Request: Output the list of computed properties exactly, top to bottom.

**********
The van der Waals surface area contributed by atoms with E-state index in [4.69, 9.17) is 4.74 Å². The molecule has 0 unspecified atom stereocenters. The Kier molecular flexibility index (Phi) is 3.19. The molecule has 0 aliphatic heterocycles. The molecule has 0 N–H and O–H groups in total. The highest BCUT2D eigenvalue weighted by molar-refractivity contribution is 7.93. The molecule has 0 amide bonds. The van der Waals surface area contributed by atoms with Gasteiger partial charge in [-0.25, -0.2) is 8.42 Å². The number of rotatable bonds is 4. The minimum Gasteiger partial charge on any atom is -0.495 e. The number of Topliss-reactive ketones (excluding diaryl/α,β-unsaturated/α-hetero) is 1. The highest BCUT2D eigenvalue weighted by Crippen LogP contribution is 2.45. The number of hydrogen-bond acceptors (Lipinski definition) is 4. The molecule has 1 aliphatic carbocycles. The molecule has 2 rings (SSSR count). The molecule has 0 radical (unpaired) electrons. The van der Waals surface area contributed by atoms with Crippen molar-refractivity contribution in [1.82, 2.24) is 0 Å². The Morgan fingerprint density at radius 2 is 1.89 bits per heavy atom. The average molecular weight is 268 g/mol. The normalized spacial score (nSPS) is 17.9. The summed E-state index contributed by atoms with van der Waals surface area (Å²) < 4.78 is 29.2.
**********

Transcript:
The van der Waals surface area contributed by atoms with E-state index in [4.69, 9.17) is 4.74 Å². The molecule has 0 unspecified atom stereocenters. The Kier molecular flexibility index (Phi) is 3.19. The molecule has 0 aliphatic heterocycles. The molecule has 0 N–H and O–H groups in total. The highest BCUT2D eigenvalue weighted by molar-refractivity contribution is 7.93. The molecule has 0 amide bonds. The van der Waals surface area contributed by atoms with Gasteiger partial charge in [-0.25, -0.2) is 8.42 Å². The number of rotatable bonds is 4. The minimum Gasteiger partial charge on any atom is -0.495 e. The number of Topliss-reactive ketones (excluding diaryl/α,β-unsaturated/α-hetero) is 1. The highest BCUT2D eigenvalue weighted by Crippen LogP contribution is 2.45. The number of hydrogen-bond acceptors (Lipinski definition) is 4. The molecule has 1 aliphatic carbocycles. The molecule has 2 rings (SSSR count). The molecule has 0 radical (unpaired) electrons. The van der Waals surface area contributed by atoms with Crippen molar-refractivity contribution in [1.82, 2.24) is 0 Å². The Morgan fingerprint density at radius 2 is 1.89 bits per heavy atom. The average molecular weight is 268 g/mol. The normalized spacial score (nSPS) is 17.9. The summed E-state index contributed by atoms with van der Waals surface area (Å²) < 4.78 is 29.2.